Aiden listened well. You have to know the child before you can reliably be sure they understand. I was very serious and he appeared to receive the message of importance I wanted to deliver. Next came riding gear. The laws are different in every state so be sure to check on what is required. I have my own requirements that cover any law on the books. A helmet is mandatory! We had to do the best we could for the rest. One of my old leather jackets was too big, so we did what we could to make sure no skin was exposed. We put gloves on the hands, jacket, long pants, and shoes. He did come to us with a pair of boots, but the laces were so long, that I envisioned a horrible scenario should they get caught in the spokes or what have you.

With all my conditions met we departed, Papo ahead and me behind watching like a hawk. Aiden rode the pillion like a pro! He obeyed all of my instructions. I felt pride and only a few twinges of fear at risking the life of my daughter’s only child on a motorcycle. Our first stop was ten miles out at Trap Falls in Ashby Massachusetts. This is a family friendly place and Aiden had a ball! He challenged himself leaping from stone to stone across the brook. There is really no danger as the water is ankle deep and any spot I said no too, he obediently avoided.

Off we went again, on a longer loop home. The trick with children is reading the body language. Aiden did great for a total of 60 miles which included stops. At one light when I noticed a bit of flushing of cheeks, and not so wide eyes, I knew it was enough. Children can be lulled to sleep riding in cars, and this can happen on motorcycles too. It was time for home. Not only was our outing a success, but we were fortunate that with all the graduation parties on this June day, most people were off the road, giving us open byways with little traffic. As for Aiden and Papo they forged a new bond experiencing the world together as only motorcyclists can.

Monday, June 2, 2014

Easy to Moderate

This weekend took us to two new waterfalls on our list of 400 we want to visit in the New England Area. One was classified as easy (in terms of hiking time) and the other moderate. I’m not familiar from where the classifications are derived. Is there a scale published by the AMC? In any event, there should be a scale within a scale; easy 1 for no effort at all, to easy 5 for “easy” but a bit of scrambling. This is what came to mind after we visited Pollards Mills (easy 1) and Welton Falls (moderate 3) on Sunday. At Pollards Mills we relaxed a short distance from the Motorcycles and enjoyed a picnic lunch by the falls. For Welton Falls, we had a moderately arduous trek through the woods and nearly gave up the search. While the trail is well maintained by the AMC, the path is prolific with roots easily stumbled upon, steep ups and downs on slippery pine needles, and there is a moderately harrowing leaping from stone to stone across fast moving water to connect with the trail on the other side.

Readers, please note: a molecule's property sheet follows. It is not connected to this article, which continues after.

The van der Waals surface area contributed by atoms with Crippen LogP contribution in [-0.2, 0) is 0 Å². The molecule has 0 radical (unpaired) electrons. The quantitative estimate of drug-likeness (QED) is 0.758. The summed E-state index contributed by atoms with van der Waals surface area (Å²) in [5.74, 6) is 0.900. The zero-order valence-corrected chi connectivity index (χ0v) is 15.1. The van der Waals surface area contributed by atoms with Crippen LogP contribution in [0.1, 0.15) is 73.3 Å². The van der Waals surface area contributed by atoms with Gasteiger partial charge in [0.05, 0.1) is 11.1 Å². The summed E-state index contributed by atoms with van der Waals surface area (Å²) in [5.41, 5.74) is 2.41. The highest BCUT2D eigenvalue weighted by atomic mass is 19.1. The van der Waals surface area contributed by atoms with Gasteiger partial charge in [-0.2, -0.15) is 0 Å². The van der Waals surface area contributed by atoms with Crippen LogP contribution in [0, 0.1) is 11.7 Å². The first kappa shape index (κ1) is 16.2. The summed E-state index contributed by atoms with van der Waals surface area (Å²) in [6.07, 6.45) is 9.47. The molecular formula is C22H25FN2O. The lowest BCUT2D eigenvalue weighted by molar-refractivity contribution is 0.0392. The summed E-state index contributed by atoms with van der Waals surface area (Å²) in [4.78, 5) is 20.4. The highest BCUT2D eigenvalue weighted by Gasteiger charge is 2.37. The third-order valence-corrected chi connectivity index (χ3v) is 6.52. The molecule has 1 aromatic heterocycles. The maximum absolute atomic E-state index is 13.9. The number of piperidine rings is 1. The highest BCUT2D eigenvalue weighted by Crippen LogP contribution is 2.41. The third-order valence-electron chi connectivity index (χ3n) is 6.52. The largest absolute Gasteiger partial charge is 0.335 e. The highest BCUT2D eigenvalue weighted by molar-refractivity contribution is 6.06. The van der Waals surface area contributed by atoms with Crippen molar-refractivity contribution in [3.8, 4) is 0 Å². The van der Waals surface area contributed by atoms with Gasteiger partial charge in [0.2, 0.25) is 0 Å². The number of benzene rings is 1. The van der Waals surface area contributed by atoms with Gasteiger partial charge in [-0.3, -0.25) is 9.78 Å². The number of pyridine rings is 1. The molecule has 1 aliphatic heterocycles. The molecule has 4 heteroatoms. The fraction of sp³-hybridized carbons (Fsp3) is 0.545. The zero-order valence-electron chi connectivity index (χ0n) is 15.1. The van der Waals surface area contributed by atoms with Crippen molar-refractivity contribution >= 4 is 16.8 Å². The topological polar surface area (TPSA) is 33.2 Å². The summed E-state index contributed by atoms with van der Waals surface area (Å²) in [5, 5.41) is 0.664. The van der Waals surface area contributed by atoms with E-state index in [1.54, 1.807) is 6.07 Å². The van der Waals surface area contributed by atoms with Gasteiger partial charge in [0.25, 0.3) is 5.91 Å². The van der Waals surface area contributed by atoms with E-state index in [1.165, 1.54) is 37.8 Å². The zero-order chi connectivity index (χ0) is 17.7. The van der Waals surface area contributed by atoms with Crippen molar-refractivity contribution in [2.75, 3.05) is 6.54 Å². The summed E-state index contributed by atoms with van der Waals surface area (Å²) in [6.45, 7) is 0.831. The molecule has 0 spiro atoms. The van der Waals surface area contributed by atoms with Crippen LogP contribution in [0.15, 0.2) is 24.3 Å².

Of the two, it is hard to say which is better. While Pollards Mills Falls themselves are rated a 3 on a scale of 5 being the best, and Welton Falls is rated a 4, there is much more going on in these two places that rating the falls alone can tell you. At Pollards Mills, the South Branch of the Sugar River that carves the granite walls of this place show that no artist can create the beauty that the powers of nature can. The walls on either side tell of how this river can rage at high water, leaving one side with smooth slabs of granite, while the other shows layers upon layer of rock, shaded even at high noon, with mosses and even trees growing from the crevices.
Welton Falls on the other hand is located within the Welton Falls State Forest, and the trail head to the falls starts at the AMC Cardigan Lodge. This should have been our first clue to the nature of this hike. With Mount Cardigan looming above us we start at the trail head with a trail board posted with warnings, one being to watch out for bear. A short distance onto the pathway there are a few AMC camping spots complete with bear bins to lock your food into. As we progress on the trail, the trees become denser, the trail prolific with toe stubbing roots. Along the trail we hike up, and then we hike down. We have to call into service walking sticks to help us maintain our balance. They come in handy on the down slopes, and for pulling us up the next grade. There are so many marvelous treasures on this hike, that the damp skivvies I had from the excursion was well worth it.

Aside from the many simple wonders of nature, are the unexpected trail twists we didn’t anticipate. The first is coming to what we thought was the end of the blazed trail, only to discover the blaze on a tree across the Fowler River. This is where our walking sticks came in handy as we leaped from stone to stone across the fast moving waters to the other side. The next hill climb began, and here near the falls the trail divides left and right. I took the left fork first, which leads to a granite ledge with a serious overhang. I eased my way along the ledge as far as I dared, and could see the first of the plunges below. Getting a photo however filled me with vertigo, so there isn’t much I have to show. What I have is the awesome feeling of standing with nothing more than a wire cable keeping me from doom. The cable here looked more a cautionary device than a safety one.
We backed away from this ledge and took the right fork around to the other side. Here is where the magnificent of this place opens up. The 30 foot drop of these falls in the hard to reach section of the State Forest keeps it protected from the ruins of mankind. The water leaps over the edge of this granite divide in a roar that lets you know Mother Nature is the real boss.
As riding destinations; Pollards Mills is certainly easily doable. Welton Falls on the other hand can only be reached by dirt roads. If you are not comfortable navigating dirt roads you will need to visit Welton Falls by car, but you must visit. If you are a dual sport rider, make this your next destination! As for bear, we did encounter one, but only as she raced across our path while atop the motorcycles.

Special thanks to Marty, Tim and John whom we met at Pollards Mills for their friendly conversation about the history of Pollards Mills and for pointing us to Dale, the owner of the property. While Dale was not about, John was just arriving home and happily agreed to show us a couple of old photos of the mills that used to stand along this stretch of the South branch of Sugar River.

Marty and Tim

Photos from Dale's personal collection.

Pollards Mills Falls

Welton Falls